How to take great photos underwater
Make yourself comfortable
The most important thing in underwater photography is to find a comfortable environment. canvas prints don't forget that the photographer with the camera is a floating platform. Good swimming skills are necessary, and sometimes you have to swim very fast to capture an object.
Compared to snorkel diving, canvas prints online the benefit of taking a scuba shot is that you can stay underwater longer, go deeper and get closer to the bottom of the sea. To take a successful underwater shot with your lungs, you must always control your position and not float. Still, most of my success was in the upper layers, where there was plenty of light and I was able to get pictures of big guys like whales and sharks.
Understanding underwater life
To take a good photo, you have to know your subject before you can get to the point. This is important in underwater photography. Which ones can you get close to? Is there a danger? Once you know the fish's action patterns, you can take great pictures and study their swimming patterns and other details. How to learn this, how to get close to them? Where are the shark's pectoral fins? Is it aggressive?
Choose the right camera
There are two really different options, the card camera in the water chamber and the SLR camera with an underwater external flash, as shown in the photo.
The first system is a bit of a convenience (no complicated Settings) and relatively inexpensive. Point-and-shoot cameras are also perfect for shooting on the upper level, where there's a lot of light. But the main drawback of the system is that the photographer cannot handle this direct light, which is caused by the flash integrated into the camera in most cases. And manual exposure is difficult to achieve.
Most professional photographers use SLR cameras because they are fully operational. You can set the aperture and shutter according to the scene and the desired effect, such as the effect of fast movement. It also lets the flash flash at different angles. Of course SLR cameras have their drawbacks, they are bulky, difficult to carry and expensive.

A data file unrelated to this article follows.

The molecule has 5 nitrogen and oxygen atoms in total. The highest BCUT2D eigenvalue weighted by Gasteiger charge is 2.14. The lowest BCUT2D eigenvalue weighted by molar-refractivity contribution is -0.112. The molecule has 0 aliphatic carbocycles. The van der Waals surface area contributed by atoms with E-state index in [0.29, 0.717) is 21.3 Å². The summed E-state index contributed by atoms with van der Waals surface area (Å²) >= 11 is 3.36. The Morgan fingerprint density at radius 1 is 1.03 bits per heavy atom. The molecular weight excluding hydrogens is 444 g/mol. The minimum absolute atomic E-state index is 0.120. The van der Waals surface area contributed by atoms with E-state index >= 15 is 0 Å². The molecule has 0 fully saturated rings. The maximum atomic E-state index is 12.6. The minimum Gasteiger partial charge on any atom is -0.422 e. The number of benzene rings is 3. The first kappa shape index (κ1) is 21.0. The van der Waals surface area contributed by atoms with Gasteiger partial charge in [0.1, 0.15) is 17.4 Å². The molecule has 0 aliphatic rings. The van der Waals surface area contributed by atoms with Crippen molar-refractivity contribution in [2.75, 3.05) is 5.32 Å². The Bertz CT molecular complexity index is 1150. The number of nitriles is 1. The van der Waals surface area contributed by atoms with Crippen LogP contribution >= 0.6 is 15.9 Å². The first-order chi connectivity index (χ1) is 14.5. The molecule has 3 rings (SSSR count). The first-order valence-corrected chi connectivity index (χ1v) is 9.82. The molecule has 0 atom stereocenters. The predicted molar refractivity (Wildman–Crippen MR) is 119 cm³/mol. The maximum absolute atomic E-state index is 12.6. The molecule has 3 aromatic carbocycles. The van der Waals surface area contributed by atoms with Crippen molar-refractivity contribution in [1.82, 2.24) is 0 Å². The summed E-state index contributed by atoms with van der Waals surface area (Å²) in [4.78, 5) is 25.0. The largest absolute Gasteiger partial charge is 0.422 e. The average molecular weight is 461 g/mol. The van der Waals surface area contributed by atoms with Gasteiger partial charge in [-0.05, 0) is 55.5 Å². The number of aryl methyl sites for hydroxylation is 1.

There are several basic Settings to help you take better underwater photos. Some point-and-shoot cameras can't do this setup effectively and quickly under water.
White balance: mostly white balance is set in daylight mode, especially with flash
ISO: keep your ISO between 100 and 200, with higher Settings in most cases leading to "noise"
Aperture: depending on how deep you work in the water, most can be set to F8 and F16, which will provide enough depth of field.
Shutter: some manual Settings require the correct combination of aperture and shutter speed to bring about the correct exposure. I tend to think of the shutter as a creative tool, and if I want my objects to be sharper and more static, I'll set the shutter higher: 1/125th of a second or 1/250th of a second.
Focus: I prefer to set autofocus and single-point focus, which can be automatically focused. In this mode, as long as you hold the shutter, you can keep the focus on the camera, even if you reselect the image.
Before going to the sea, you can practice in the pool, where there is a safe controlled environment where you can learn the setup and experiment with new techniques to make sure your machine is in good condition. Practice with family members, especially children, who often move like a swimming fish.
Use existing light sources
Dual lights don't solve all problems, and they produce great photos, but remember that's not the only option, and if you play well with your card camera, you can produce incredible pictures. Exposure is important if you want to show interesting contours, reduce exposure compensation, if you want to freeze the light in the water, use a 1/250-second shutter or higher.
Learn to use composition principles
Underwater photography is also photography, and the same rules apply, but because you're shooting in the water there's no guarantee that you're taking a good shot. Good photos aren't taken, they're created. Learn and then relate the principles of composition, acrylic prints including one-third, frame, visual direction, movement, etc., to make the most of them in the shooting.